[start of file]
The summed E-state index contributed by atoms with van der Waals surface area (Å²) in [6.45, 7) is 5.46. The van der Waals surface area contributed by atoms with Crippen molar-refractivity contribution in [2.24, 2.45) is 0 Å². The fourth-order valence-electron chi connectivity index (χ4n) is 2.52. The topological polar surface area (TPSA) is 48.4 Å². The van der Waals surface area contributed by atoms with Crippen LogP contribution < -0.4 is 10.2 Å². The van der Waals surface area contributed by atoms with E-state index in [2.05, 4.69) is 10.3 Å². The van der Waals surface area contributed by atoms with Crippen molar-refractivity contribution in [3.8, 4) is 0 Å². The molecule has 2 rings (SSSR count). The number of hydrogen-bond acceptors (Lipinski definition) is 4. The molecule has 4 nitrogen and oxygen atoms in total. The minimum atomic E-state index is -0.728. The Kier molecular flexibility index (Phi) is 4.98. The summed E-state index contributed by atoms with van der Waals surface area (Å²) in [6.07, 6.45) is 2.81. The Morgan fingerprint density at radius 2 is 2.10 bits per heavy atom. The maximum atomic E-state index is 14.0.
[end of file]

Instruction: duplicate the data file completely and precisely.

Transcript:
The summed E-state index contributed by atoms with van der Waals surface area (Å²) in [6.45, 7) is 5.46. The van der Waals surface area contributed by atoms with Crippen molar-refractivity contribution in [2.24, 2.45) is 0 Å². The fourth-order valence-electron chi connectivity index (χ4n) is 2.52. The topological polar surface area (TPSA) is 48.4 Å². The van der Waals surface area contributed by atoms with Crippen LogP contribution < -0.4 is 10.2 Å². The van der Waals surface area contributed by atoms with E-state index in [2.05, 4.69) is 10.3 Å². The van der Waals surface area contributed by atoms with Crippen molar-refractivity contribution in [3.8, 4) is 0 Å². The molecule has 2 rings (SSSR count). The number of hydrogen-bond acceptors (Lipinski definition) is 4. The molecule has 4 nitrogen and oxygen atoms in total. The minimum atomic E-state index is -0.728. The Kier molecular flexibility index (Phi) is 4.98. The summed E-state index contributed by atoms with van der Waals surface area (Å²) in [6.07, 6.45) is 2.81. The Morgan fingerprint density at radius 2 is 2.10 bits per heavy atom. The maximum atomic E-state index is 14.0.